Kulikov in particular had a unique and well-established professional track record indeed, even before his and Gorbatov’s alleged role in the mirror trading scheme came to light. Kulikov had served as “adviser to the chairman” and part-owner of Kreditimpex Bank, a Moscow lender that was raided in March 2013 as part of a large-scale tax fraud investigation. A former FSB officer who worked in the security department at Kreditimpex accused the bank of facilitating sophisticated money laundering activities on behalf of organized crime. The Central Bank of Russia revoked Kreditimpex’s license in May 2014. Cyprus Development Bank announced Kulikov and Gorbatov’s investment the next month.
Everyone makes mistakes. The best way for the Central Bank of Cyprus to ensure that they are not repeated is to mount an internal investigation, publish the results, accept responsibility, and implement appropriate changes to policies and procedures. At the very least, this episode illustrates weaknesses in the Central Bank’s review of regulated entities’ ownership and management. The imposition of a €600,000 fine against Cyprus Development Bank without an explanation of the bank’s violations — or more importantly, of how such notorious figures were allowed to take control of the institution in the first place — does not inspire confidence in the Central Bank’s independence. Rather, it comes across as an attempt to sweep unpleasant matters under the rug.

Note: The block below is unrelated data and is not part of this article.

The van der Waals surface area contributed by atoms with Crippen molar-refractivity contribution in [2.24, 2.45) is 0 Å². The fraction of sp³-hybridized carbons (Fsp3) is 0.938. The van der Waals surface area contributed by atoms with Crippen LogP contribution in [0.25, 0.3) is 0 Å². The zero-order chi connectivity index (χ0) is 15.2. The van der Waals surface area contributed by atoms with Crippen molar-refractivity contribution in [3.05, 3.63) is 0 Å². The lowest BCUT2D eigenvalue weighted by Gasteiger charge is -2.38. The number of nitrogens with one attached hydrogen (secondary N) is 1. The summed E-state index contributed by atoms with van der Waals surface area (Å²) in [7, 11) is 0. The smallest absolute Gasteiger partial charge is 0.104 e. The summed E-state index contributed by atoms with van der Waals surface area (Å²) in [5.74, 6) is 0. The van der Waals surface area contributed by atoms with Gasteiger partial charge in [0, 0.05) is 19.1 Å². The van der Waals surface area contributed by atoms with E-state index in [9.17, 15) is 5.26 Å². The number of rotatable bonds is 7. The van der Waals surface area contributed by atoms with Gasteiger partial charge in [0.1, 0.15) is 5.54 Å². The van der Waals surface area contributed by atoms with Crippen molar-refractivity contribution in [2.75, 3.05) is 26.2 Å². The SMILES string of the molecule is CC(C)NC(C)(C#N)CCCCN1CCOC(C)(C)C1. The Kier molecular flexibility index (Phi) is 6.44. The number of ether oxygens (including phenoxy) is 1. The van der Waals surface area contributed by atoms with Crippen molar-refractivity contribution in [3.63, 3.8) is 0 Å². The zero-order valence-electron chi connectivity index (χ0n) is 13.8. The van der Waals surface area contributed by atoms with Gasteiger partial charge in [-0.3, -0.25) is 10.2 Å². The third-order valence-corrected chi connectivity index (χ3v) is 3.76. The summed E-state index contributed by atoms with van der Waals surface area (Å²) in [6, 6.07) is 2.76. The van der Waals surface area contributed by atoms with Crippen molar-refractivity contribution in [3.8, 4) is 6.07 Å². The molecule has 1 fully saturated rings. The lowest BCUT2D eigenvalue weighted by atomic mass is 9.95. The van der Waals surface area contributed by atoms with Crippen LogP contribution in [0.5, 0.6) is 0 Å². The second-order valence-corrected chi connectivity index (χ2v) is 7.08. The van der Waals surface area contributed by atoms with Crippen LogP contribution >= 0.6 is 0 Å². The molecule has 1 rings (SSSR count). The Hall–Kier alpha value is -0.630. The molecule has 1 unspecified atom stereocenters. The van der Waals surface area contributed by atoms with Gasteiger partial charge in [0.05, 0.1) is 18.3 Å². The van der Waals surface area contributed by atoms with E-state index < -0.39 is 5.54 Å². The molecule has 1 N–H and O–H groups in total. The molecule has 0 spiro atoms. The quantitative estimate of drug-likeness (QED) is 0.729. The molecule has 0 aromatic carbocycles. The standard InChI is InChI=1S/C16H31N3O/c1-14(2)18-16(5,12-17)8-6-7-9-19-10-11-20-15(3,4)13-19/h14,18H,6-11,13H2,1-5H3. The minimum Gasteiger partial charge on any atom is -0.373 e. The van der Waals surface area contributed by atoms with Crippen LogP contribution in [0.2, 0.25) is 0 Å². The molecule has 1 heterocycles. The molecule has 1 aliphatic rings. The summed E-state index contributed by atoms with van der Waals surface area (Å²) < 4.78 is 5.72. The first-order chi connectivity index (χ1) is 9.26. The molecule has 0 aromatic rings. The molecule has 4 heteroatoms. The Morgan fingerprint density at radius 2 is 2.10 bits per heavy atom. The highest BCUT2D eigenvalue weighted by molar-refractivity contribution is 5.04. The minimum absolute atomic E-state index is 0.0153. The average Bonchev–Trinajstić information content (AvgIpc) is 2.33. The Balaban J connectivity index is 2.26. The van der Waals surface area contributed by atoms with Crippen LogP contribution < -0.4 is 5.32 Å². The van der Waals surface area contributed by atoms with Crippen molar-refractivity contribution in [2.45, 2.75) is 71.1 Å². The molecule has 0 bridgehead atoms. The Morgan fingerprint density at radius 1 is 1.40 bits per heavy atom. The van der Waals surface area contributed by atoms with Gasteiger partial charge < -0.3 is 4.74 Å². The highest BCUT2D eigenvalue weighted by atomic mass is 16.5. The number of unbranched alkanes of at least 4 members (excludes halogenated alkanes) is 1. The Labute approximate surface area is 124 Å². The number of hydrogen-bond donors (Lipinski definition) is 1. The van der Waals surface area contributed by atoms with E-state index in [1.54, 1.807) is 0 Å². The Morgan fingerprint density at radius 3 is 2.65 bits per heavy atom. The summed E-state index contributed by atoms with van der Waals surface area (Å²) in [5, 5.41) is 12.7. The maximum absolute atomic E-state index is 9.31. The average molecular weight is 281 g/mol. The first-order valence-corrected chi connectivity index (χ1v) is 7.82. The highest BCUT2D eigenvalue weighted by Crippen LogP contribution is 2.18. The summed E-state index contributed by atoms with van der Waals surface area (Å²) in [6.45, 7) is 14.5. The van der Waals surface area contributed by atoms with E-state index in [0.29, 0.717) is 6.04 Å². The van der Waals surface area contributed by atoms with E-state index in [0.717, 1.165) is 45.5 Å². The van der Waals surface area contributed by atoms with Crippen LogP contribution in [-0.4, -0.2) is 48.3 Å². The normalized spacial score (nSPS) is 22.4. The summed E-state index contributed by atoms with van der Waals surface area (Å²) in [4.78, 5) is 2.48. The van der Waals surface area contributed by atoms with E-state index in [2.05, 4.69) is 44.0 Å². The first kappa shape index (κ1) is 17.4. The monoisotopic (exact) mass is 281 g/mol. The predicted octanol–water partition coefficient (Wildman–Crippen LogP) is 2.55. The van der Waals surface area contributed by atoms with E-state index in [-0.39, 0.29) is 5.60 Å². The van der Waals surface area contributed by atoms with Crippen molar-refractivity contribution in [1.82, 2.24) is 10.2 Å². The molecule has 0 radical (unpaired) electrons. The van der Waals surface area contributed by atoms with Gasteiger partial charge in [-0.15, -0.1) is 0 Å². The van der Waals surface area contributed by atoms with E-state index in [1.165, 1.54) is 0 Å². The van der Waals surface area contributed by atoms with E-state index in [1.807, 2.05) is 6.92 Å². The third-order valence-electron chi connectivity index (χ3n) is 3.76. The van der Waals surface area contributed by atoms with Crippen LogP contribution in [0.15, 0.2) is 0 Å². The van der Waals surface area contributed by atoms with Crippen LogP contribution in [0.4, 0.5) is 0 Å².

Will regulators be constrained if they discover malfeasance at the larger, more powerful banks, many of which are also tightly linked to Russia through ownership or clientele? There is immense political pressure in Cyprus to preserve the “Cyprus business model” of an economy heavily focused on the export of financial and professional services, primarily, but not exclusively, to the Russia/Commonwealth of Independent States region. That pressure comes from the very top of business and government. The lack of transparency in the case of Cyprus Development Bank will only feed the perception that the government prioritizes preservation of the current business model over combating illicit activity.
This impulse is understandable, as the Cyprus business model is in fact under strain. The Cypriot government can see that the patience of the United States and the European Union with illicit financial activity in Cyprus — and illicit Russian financial activity in particular — is wearing thin. The Treasury Department’s Assistant Secretary for Terrorist Financing, Marshall Billingslea, visited Cyprus on May 4. His meetings in Cyprus followed shortly on the heels of his trip to Latvia, which has begun to take strong steps to clean up its non-resident banking sector since the targeting of the third-largest Latvian bank by Treasury in February. Cyprus may logically fear that it will be next. In an encouraging sign, the Central Bank has announced that it will crack down on shell company accounts, and major banks report doing so of their own volition. But devotion to reputation above all else will only make the crucial and unavoidable realignment of the Cyprus business model far more painful and wrenching than it need be. The prerequisite for a sustainable, albeit smaller, financial and professional services sector in Cyprus is transparency and accountability at the top.